Subscribers like it because they don’t have to do any time-shifting (programming the DVR), waiting for the reruns when you forgot, buying it from iTunes or inviting yourself to your neighbor’s place.

It’s just sitting there waiting for you.

Subscribers agree with Steve Kovacs, “I don't want you messing with my life!”

Heck, you’re already used to searching and retrieving from the Web, so why not a little TV and Hollywood content as well?

Worldwide, more than 40 M households subscribe to IPTV service. Depending on the forecast you believe, the number could grow to 100M by 2011.

 

Figure 5 - IPTV Growth – While IPTV is slowly gathering steam in the Americas, it is widely used in Europe and the Pacific Basin as the prime source of at-home entertainment. Internet-enabled TVs and the growing comfort of putting (hiding) a PC in the living/family room will help people have their entertainment their way, rather than living by the TV schedule. Source -- Infonetics

Cable guys are looking at the trend and saying, “Sounds like heart break to me.”

Even without IPTV subscriptions, a growing number of people are regularly getting their entertainment online.

 

Figure 6 - Internet News, Entertainment – People are increasingly finding that it is faster, easier and cheaper to turn to their PC and the Internet for the types of content they want to watch. With just a little searching and a few clicks, you can find the stuff that interests you. Source -- Nielsen

 

PC Entertainment

Most simply watch the content on their PC because:

  • they missed the show on their TV set
  • they can watch anytime
  • it’s free
  • fewer, shorter ads online
  • it’s free
  • with a little “research,” they can find old TV shows and stuff that are no longer on the air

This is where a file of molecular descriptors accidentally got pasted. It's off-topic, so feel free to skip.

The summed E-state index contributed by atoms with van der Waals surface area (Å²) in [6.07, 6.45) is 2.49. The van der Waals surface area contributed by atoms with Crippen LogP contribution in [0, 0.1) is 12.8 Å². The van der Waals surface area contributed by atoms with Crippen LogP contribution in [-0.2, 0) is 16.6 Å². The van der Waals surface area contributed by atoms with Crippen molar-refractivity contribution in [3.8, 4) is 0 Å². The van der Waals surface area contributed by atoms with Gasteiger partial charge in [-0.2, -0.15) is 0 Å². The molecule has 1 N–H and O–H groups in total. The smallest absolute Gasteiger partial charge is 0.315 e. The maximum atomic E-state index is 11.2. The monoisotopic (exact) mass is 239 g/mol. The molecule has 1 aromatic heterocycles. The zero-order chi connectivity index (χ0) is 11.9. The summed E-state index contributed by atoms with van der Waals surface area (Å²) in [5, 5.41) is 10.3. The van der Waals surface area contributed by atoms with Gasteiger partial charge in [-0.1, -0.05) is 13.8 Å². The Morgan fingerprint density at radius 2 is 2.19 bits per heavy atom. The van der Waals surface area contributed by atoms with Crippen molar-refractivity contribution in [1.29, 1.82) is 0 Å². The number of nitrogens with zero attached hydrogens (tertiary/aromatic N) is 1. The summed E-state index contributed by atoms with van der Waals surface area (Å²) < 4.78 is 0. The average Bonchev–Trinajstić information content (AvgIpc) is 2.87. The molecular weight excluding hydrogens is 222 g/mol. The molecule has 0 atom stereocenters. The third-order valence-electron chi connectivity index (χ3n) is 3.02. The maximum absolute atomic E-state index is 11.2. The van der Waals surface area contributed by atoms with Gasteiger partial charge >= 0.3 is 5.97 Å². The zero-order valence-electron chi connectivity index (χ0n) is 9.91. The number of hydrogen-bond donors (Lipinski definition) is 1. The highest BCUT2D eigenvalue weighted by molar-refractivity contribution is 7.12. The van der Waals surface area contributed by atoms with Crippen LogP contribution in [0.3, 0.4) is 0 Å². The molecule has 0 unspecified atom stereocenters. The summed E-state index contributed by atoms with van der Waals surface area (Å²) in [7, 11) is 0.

We don’t fall to pieces if we have to wait until we miss a show…it’s just empty mind calories anyway.

And, scrounging up, watching things like Johnny Carson, the Rat Pack and George Carlin is…awesome!!!

While the small screen is okay for many folks, there are those brave 21st century adventurers who want to enjoy the great content, cut the cable, enjoy it – all of it – on their big screen TV set.

They take The Cable Guy at his word, “Free cable is the ultimate aphrodisiac.”

And they get more…lots more!

Hey…with cable prices going nowhere but up some of the PC/CE folks might come up with something for us.

Internet connections are appearing on TV sets in the U.S. (people in the EU and Pacific Basin have been enjoying it for years, wondering what’s wrong with folks in the Americas).

Until then, we’ll spend some quality time with the kids watching stuff.

 

Figure 7 - TV Their Way – The younger generations, that grew up with a keyboard in their hands, were quick to find indie video and “ancient” content that had been posted. With TV producers and news programs being quickly put online, it’s the natural place for their entertainment. Adults and boomers have also made the transition. It’s nice to spend quality time with the kids.

 

They’ve got this Web surfing stuff down pat!

In the distance though, we hear The Cable Guy screaming, “Someone has to save all the other cable boys and girls, someone has to kill the babysitter.”

It’s not our fault we raised really smart kids!!!